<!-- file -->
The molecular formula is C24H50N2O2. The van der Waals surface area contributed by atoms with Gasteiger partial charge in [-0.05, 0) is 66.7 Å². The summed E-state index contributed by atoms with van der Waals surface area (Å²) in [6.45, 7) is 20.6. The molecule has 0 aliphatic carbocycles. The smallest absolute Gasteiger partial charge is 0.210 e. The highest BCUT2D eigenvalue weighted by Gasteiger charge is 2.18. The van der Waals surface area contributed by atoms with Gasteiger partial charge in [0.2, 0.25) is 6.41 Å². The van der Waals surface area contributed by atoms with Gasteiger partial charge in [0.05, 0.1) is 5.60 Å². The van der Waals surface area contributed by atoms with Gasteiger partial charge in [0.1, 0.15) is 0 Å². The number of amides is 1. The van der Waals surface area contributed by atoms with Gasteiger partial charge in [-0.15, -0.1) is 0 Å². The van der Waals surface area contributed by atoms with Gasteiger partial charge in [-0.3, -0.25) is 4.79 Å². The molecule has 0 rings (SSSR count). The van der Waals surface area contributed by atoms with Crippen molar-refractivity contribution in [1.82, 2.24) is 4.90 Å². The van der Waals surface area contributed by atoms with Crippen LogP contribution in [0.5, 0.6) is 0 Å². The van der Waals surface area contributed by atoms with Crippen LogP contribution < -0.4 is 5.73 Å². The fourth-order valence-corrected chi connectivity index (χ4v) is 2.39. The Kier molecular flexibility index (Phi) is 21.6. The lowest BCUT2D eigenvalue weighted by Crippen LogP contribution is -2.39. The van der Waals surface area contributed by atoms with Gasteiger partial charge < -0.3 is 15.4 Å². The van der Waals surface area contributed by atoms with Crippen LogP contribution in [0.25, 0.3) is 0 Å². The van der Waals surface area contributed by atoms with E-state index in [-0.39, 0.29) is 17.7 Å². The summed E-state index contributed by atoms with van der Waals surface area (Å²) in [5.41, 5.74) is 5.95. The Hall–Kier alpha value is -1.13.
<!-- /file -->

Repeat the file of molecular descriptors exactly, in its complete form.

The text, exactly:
The molecular formula is C24H50N2O2. The van der Waals surface area contributed by atoms with Gasteiger partial charge in [-0.05, 0) is 66.7 Å². The summed E-state index contributed by atoms with van der Waals surface area (Å²) in [6.45, 7) is 20.6. The molecule has 0 aliphatic carbocycles. The smallest absolute Gasteiger partial charge is 0.210 e. The highest BCUT2D eigenvalue weighted by Gasteiger charge is 2.18. The van der Waals surface area contributed by atoms with Gasteiger partial charge in [0.2, 0.25) is 6.41 Å². The van der Waals surface area contributed by atoms with Gasteiger partial charge in [0.05, 0.1) is 5.60 Å². The van der Waals surface area contributed by atoms with Gasteiger partial charge in [0.1, 0.15) is 0 Å². The number of amides is 1. The van der Waals surface area contributed by atoms with Gasteiger partial charge in [-0.15, -0.1) is 0 Å². The van der Waals surface area contributed by atoms with Gasteiger partial charge in [-0.3, -0.25) is 4.79 Å². The molecule has 0 rings (SSSR count). The van der Waals surface area contributed by atoms with Crippen molar-refractivity contribution in [1.82, 2.24) is 4.90 Å². The van der Waals surface area contributed by atoms with Crippen LogP contribution in [0.5, 0.6) is 0 Å². The van der Waals surface area contributed by atoms with Crippen LogP contribution < -0.4 is 5.73 Å². The fourth-order valence-corrected chi connectivity index (χ4v) is 2.39. The Kier molecular flexibility index (Phi) is 21.6. The lowest BCUT2D eigenvalue weighted by Crippen LogP contribution is -2.39. The van der Waals surface area contributed by atoms with Gasteiger partial charge < -0.3 is 15.4 Å². The van der Waals surface area contributed by atoms with Crippen LogP contribution in [0.25, 0.3) is 0 Å². The van der Waals surface area contributed by atoms with E-state index in [-0.39, 0.29) is 17.7 Å². The summed E-state index contributed by atoms with van der Waals surface area (Å²) in [5.41, 5.74) is 5.95. The Hall–Kier alpha value is -1.13.